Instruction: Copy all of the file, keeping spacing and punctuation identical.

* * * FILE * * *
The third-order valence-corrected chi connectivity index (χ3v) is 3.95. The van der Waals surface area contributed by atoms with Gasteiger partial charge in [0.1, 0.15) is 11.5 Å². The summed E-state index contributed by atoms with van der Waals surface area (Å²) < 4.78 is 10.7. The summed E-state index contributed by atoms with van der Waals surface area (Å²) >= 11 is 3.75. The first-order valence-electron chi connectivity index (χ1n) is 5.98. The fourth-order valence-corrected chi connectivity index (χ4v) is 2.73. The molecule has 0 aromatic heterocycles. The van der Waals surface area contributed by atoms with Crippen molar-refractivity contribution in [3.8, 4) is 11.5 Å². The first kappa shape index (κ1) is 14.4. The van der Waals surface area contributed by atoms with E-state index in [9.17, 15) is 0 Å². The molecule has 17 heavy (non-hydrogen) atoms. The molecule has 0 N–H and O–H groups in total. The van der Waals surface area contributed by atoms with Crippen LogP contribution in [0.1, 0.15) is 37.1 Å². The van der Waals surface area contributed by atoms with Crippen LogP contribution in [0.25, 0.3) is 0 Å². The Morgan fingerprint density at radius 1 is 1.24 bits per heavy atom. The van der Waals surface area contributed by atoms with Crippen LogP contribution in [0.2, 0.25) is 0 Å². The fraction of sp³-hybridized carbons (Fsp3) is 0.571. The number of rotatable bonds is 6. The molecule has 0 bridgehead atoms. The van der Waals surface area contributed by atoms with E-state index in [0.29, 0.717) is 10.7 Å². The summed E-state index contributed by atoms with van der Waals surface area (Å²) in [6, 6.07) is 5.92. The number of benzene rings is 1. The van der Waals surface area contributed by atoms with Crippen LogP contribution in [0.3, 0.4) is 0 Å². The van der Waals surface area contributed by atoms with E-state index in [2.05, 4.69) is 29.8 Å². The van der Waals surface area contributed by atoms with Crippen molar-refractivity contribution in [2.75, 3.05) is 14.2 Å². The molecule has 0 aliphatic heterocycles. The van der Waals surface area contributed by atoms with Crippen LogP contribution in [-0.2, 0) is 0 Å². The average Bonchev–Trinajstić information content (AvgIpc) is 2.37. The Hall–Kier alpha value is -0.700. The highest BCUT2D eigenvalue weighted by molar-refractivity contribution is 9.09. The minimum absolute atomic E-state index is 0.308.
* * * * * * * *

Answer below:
The third-order valence-corrected chi connectivity index (χ3v) is 3.95. The van der Waals surface area contributed by atoms with Gasteiger partial charge in [0.1, 0.15) is 11.5 Å². The summed E-state index contributed by atoms with van der Waals surface area (Å²) < 4.78 is 10.7. The summed E-state index contributed by atoms with van der Waals surface area (Å²) >= 11 is 3.75. The first-order valence-electron chi connectivity index (χ1n) is 5.98. The fourth-order valence-corrected chi connectivity index (χ4v) is 2.73. The molecule has 0 aromatic heterocycles. The van der Waals surface area contributed by atoms with Crippen molar-refractivity contribution in [3.8, 4) is 11.5 Å². The first kappa shape index (κ1) is 14.4. The van der Waals surface area contributed by atoms with E-state index in [9.17, 15) is 0 Å². The molecule has 17 heavy (non-hydrogen) atoms. The molecule has 0 N–H and O–H groups in total. The van der Waals surface area contributed by atoms with Crippen LogP contribution in [0.1, 0.15) is 37.1 Å². The van der Waals surface area contributed by atoms with Crippen LogP contribution in [0.25, 0.3) is 0 Å². The Morgan fingerprint density at radius 1 is 1.24 bits per heavy atom. The van der Waals surface area contributed by atoms with Crippen LogP contribution in [0.2, 0.25) is 0 Å². The fraction of sp³-hybridized carbons (Fsp3) is 0.571. The number of rotatable bonds is 6. The molecule has 0 bridgehead atoms. The van der Waals surface area contributed by atoms with E-state index in [0.29, 0.717) is 10.7 Å². The summed E-state index contributed by atoms with van der Waals surface area (Å²) in [6, 6.07) is 5.92. The number of benzene rings is 1. The van der Waals surface area contributed by atoms with Crippen LogP contribution in [0.3, 0.4) is 0 Å². The van der Waals surface area contributed by atoms with E-state index in [2.05, 4.69) is 29.8 Å². The van der Waals surface area contributed by atoms with Crippen molar-refractivity contribution in [2.75, 3.05) is 14.2 Å². The molecule has 0 aliphatic heterocycles. The van der Waals surface area contributed by atoms with Crippen LogP contribution in [-0.2, 0) is 0 Å². The average Bonchev–Trinajstić information content (AvgIpc) is 2.37. The Hall–Kier alpha value is -0.700. The highest BCUT2D eigenvalue weighted by molar-refractivity contribution is 9.09. The minimum absolute atomic E-state index is 0.308.